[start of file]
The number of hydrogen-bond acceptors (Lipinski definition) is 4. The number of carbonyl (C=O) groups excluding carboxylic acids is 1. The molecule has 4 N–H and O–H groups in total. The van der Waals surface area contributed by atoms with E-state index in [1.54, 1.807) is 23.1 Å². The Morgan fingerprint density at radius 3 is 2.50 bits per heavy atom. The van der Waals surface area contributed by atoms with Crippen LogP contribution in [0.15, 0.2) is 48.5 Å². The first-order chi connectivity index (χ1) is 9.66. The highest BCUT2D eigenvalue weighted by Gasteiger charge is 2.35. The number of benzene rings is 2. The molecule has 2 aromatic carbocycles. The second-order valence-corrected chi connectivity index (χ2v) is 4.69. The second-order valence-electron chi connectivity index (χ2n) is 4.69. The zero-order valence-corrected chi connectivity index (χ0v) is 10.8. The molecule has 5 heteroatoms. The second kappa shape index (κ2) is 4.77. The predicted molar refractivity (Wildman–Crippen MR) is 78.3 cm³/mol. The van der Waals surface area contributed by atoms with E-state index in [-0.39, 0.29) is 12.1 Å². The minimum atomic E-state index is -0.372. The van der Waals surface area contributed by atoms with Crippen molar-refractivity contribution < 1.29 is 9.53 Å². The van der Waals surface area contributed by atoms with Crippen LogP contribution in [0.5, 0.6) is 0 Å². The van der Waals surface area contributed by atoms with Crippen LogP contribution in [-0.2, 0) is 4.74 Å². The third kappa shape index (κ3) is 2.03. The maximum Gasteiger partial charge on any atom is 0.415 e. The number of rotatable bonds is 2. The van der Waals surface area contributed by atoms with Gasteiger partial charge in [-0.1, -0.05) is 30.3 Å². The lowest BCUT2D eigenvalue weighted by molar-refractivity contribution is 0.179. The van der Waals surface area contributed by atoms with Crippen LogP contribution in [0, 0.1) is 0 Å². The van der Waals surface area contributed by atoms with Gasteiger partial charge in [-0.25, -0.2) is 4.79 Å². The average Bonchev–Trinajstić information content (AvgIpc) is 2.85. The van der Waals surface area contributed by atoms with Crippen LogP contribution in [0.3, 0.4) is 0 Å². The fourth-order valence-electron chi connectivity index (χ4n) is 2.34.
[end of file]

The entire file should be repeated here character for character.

The number of hydrogen-bond acceptors (Lipinski definition) is 4. The number of carbonyl (C=O) groups excluding carboxylic acids is 1. The molecule has 4 N–H and O–H groups in total. The van der Waals surface area contributed by atoms with E-state index in [1.54, 1.807) is 23.1 Å². The Morgan fingerprint density at radius 3 is 2.50 bits per heavy atom. The van der Waals surface area contributed by atoms with Crippen LogP contribution in [0.15, 0.2) is 48.5 Å². The first-order chi connectivity index (χ1) is 9.66. The highest BCUT2D eigenvalue weighted by Gasteiger charge is 2.35. The number of benzene rings is 2. The molecule has 2 aromatic carbocycles. The second-order valence-corrected chi connectivity index (χ2v) is 4.69. The second-order valence-electron chi connectivity index (χ2n) is 4.69. The zero-order valence-corrected chi connectivity index (χ0v) is 10.8. The molecule has 5 heteroatoms. The second kappa shape index (κ2) is 4.77. The predicted molar refractivity (Wildman–Crippen MR) is 78.3 cm³/mol. The van der Waals surface area contributed by atoms with E-state index in [-0.39, 0.29) is 12.1 Å². The minimum atomic E-state index is -0.372. The van der Waals surface area contributed by atoms with Crippen molar-refractivity contribution < 1.29 is 9.53 Å². The van der Waals surface area contributed by atoms with Crippen LogP contribution in [0.5, 0.6) is 0 Å². The van der Waals surface area contributed by atoms with Crippen LogP contribution in [-0.2, 0) is 4.74 Å². The third kappa shape index (κ3) is 2.03. The maximum Gasteiger partial charge on any atom is 0.415 e. The number of rotatable bonds is 2. The van der Waals surface area contributed by atoms with Gasteiger partial charge in [-0.1, -0.05) is 30.3 Å². The lowest BCUT2D eigenvalue weighted by molar-refractivity contribution is 0.179. The van der Waals surface area contributed by atoms with Crippen LogP contribution in [0, 0.1) is 0 Å². The van der Waals surface area contributed by atoms with Gasteiger partial charge in [-0.25, -0.2) is 4.79 Å². The average Bonchev–Trinajstić information content (AvgIpc) is 2.85. The van der Waals surface area contributed by atoms with Crippen LogP contribution in [0.3, 0.4) is 0 Å². The fourth-order valence-electron chi connectivity index (χ4n) is 2.34.